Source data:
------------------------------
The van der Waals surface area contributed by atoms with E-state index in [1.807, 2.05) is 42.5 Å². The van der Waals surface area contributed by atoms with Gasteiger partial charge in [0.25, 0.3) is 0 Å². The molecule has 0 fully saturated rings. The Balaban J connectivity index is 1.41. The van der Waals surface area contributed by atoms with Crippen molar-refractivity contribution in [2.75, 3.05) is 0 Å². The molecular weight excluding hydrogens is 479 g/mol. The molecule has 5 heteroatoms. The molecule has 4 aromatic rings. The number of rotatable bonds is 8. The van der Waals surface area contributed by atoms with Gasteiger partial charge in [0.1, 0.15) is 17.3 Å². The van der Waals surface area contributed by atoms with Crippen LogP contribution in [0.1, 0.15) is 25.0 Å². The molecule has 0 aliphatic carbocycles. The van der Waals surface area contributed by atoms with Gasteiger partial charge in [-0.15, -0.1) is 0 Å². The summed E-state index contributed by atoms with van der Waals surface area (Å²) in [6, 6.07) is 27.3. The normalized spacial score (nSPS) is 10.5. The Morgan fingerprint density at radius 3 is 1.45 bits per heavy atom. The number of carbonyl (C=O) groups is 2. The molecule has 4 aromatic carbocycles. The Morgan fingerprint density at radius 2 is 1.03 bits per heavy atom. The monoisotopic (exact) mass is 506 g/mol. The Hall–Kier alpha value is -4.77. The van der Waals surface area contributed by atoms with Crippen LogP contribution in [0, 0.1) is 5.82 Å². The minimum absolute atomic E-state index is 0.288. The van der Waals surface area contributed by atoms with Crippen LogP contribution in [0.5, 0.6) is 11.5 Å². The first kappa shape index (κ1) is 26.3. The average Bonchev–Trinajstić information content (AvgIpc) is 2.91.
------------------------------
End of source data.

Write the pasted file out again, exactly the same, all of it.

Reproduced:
The van der Waals surface area contributed by atoms with E-state index in [1.807, 2.05) is 42.5 Å². The van der Waals surface area contributed by atoms with Gasteiger partial charge in [0.25, 0.3) is 0 Å². The molecule has 0 fully saturated rings. The Balaban J connectivity index is 1.41. The van der Waals surface area contributed by atoms with Crippen molar-refractivity contribution in [2.75, 3.05) is 0 Å². The molecular weight excluding hydrogens is 479 g/mol. The molecule has 5 heteroatoms. The molecule has 4 aromatic rings. The number of rotatable bonds is 8. The van der Waals surface area contributed by atoms with Gasteiger partial charge in [0.1, 0.15) is 17.3 Å². The van der Waals surface area contributed by atoms with Crippen LogP contribution in [0.1, 0.15) is 25.0 Å². The molecule has 0 aliphatic carbocycles. The van der Waals surface area contributed by atoms with Gasteiger partial charge in [-0.15, -0.1) is 0 Å². The summed E-state index contributed by atoms with van der Waals surface area (Å²) in [6, 6.07) is 27.3. The normalized spacial score (nSPS) is 10.5. The Morgan fingerprint density at radius 3 is 1.45 bits per heavy atom. The number of carbonyl (C=O) groups is 2. The molecule has 4 aromatic carbocycles. The Morgan fingerprint density at radius 2 is 1.03 bits per heavy atom. The monoisotopic (exact) mass is 506 g/mol. The Hall–Kier alpha value is -4.77. The van der Waals surface area contributed by atoms with Crippen LogP contribution in [0, 0.1) is 5.82 Å². The minimum absolute atomic E-state index is 0.288. The van der Waals surface area contributed by atoms with Crippen LogP contribution in [0.5, 0.6) is 11.5 Å². The first kappa shape index (κ1) is 26.3. The average Bonchev–Trinajstić information content (AvgIpc) is 2.91.